Before moving on, let me state that I do not consider myself an expert on that many subject. For example, I can probably talk about the intricacies of XHTML and WAI but I do not consider myself an expert in those areas as far as I see it: I do understand the specifications, do know how to implement them, and know what most hardcore geeks would know about them. Because of the people I surround myself with (my social network (more on that later)), I consider myself literate in the subject but would defer to other people if looking for true expertise.
A person with a high degree of skill in or knowledge of a certain subject
. Under that definition, an expert could generally be seen as someone who knows more than the average person about a particular subject. So, in order to be an expert, one has to be on top of a subject and, if that subject evolves, on top of changes in that field or subject. Such a definition seems to point to the need for proper information gathering and the creation of a continuous loop to keep on top of data. So the question then becomes “How do you get information about different subjects and stay on top of latest developments in those subject areas?”. To answer this, one must analyze the patterns of information he/she processes and define sources.
On a day to day basis, we are receptors for a lot of information. For example, I get my pointers from print publications, radio, books, weblogs, news sites, email lists, personal email messages, and RSS feed on a daily basis. I rarely watch television as the broadcast model is one that often disturb me (it does too in terms of radio) because it requires that I be in a particular location at a particular time in order to catch a program. PVR system like Tivo are interesting in that they allow for some level of time-shifting but I’m finding that as far as return on time investment, video does little compared to text. As a result, I am living in a world where text is king, mostly coming to me in the form of digital bits going through my browser.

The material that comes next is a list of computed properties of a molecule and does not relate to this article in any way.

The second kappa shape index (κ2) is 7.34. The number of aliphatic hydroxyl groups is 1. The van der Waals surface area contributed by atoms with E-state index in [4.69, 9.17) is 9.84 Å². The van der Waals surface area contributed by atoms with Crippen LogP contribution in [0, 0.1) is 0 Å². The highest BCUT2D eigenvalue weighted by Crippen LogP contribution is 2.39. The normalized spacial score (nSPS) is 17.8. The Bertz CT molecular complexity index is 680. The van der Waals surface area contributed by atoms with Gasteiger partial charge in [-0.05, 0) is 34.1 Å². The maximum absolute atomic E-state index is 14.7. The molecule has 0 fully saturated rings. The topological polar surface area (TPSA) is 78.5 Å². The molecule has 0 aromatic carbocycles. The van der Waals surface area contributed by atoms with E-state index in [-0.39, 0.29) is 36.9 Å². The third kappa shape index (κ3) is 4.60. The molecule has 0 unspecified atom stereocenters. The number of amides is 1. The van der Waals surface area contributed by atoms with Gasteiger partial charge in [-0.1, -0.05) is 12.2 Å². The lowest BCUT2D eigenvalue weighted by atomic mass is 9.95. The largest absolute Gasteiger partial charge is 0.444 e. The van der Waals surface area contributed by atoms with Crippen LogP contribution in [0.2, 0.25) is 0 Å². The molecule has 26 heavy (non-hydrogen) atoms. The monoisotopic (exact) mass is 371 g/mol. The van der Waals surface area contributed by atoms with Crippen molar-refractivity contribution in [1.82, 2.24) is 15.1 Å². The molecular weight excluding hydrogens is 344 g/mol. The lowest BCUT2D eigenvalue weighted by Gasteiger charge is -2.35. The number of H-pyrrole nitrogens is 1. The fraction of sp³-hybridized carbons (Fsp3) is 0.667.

My information tools are relatively simple:
- Email: I use several email clients throughout my day, ranging from browser-based clients like the one offered by Spamcop to the one available on my Treo, to the one available on my computers. Important to me in terms of email is the ability to sort messages by threads so I can follow the progression of discussions at a glance, a very useful feature if you are dealing with several hundred pieces of email daily.
- Aggregator: For the longest time, I went back and forth on RSS aggregators as I find most of them to be lacking in some way or other. Most of my problem arose from the simple concept of synchronizing data. Tools like Radio Userland and Net News Wire are great if you are using a single computing device throughout the day but fail if you are switching back and forth between multiple ones. As a result, I’ve now settled on Bloglines, a great web-based aggregator that allows me to keep all my feeds organized in different folders and keeps me up on changes across all of the feed. This has been a huge time-saver, probably cutting 3-4 hours out of my daily routine of looking for new information.
- Instant Messaging: I have yet to find a solution that actually works well in terms of instant messaging as I have problems finding a solution that could work on my work computer, home computer, and mobile device (yes, my Treo is part of what I consider the information universe I live in). What I would look for is something that would allow me to recall any conversation I’ve had in IM and search all that data. For now, I still consider IM to be a black hole in my information universe.
Those tools, however, form the basis of what I call the information universe. They are, if you want, the plumbing that allows me to get my info.
Social Networks and Expertise